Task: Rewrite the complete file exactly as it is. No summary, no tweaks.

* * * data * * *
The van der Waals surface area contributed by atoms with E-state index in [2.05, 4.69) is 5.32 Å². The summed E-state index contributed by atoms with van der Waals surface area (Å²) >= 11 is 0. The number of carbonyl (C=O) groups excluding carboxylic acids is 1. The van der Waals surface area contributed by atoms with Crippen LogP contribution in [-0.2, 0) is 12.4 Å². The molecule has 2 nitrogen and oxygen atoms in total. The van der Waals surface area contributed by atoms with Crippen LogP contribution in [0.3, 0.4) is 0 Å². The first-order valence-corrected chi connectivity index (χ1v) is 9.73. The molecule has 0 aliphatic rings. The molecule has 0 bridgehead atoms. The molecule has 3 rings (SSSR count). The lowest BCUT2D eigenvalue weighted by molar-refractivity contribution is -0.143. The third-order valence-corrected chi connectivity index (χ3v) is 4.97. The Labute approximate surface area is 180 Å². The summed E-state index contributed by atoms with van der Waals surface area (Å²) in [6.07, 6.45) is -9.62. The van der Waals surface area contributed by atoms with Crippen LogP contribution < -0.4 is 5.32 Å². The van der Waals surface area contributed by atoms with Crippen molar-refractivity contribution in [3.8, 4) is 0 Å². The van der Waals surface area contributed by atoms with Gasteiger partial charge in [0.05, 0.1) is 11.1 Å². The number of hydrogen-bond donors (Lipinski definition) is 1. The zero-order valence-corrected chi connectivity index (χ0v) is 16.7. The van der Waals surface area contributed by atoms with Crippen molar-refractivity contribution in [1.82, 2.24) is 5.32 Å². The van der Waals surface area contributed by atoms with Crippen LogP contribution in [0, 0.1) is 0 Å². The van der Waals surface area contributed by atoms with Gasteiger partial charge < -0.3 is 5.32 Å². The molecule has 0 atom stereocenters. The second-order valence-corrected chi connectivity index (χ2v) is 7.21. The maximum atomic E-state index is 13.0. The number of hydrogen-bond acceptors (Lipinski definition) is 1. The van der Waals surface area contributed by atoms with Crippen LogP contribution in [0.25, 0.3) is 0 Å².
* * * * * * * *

The van der Waals surface area contributed by atoms with E-state index in [2.05, 4.69) is 5.32 Å². The summed E-state index contributed by atoms with van der Waals surface area (Å²) >= 11 is 0. The number of carbonyl (C=O) groups excluding carboxylic acids is 1. The van der Waals surface area contributed by atoms with Crippen LogP contribution in [-0.2, 0) is 12.4 Å². The molecule has 2 nitrogen and oxygen atoms in total. The van der Waals surface area contributed by atoms with Crippen LogP contribution in [0.3, 0.4) is 0 Å². The first-order valence-corrected chi connectivity index (χ1v) is 9.73. The molecule has 0 aliphatic rings. The molecule has 0 bridgehead atoms. The molecule has 3 rings (SSSR count). The lowest BCUT2D eigenvalue weighted by molar-refractivity contribution is -0.143. The third-order valence-corrected chi connectivity index (χ3v) is 4.97. The Labute approximate surface area is 180 Å². The summed E-state index contributed by atoms with van der Waals surface area (Å²) in [6.07, 6.45) is -9.62. The van der Waals surface area contributed by atoms with Crippen LogP contribution < -0.4 is 5.32 Å². The van der Waals surface area contributed by atoms with Crippen molar-refractivity contribution in [3.8, 4) is 0 Å². The van der Waals surface area contributed by atoms with Gasteiger partial charge in [0.05, 0.1) is 11.1 Å². The number of hydrogen-bond donors (Lipinski definition) is 1. The zero-order valence-corrected chi connectivity index (χ0v) is 16.7. The van der Waals surface area contributed by atoms with Crippen molar-refractivity contribution in [1.82, 2.24) is 5.32 Å². The van der Waals surface area contributed by atoms with Crippen LogP contribution in [0, 0.1) is 0 Å². The van der Waals surface area contributed by atoms with Gasteiger partial charge < -0.3 is 5.32 Å². The molecule has 0 atom stereocenters. The second-order valence-corrected chi connectivity index (χ2v) is 7.21. The maximum atomic E-state index is 13.0. The number of hydrogen-bond acceptors (Lipinski definition) is 1. The van der Waals surface area contributed by atoms with Crippen LogP contribution in [0.25, 0.3) is 0 Å².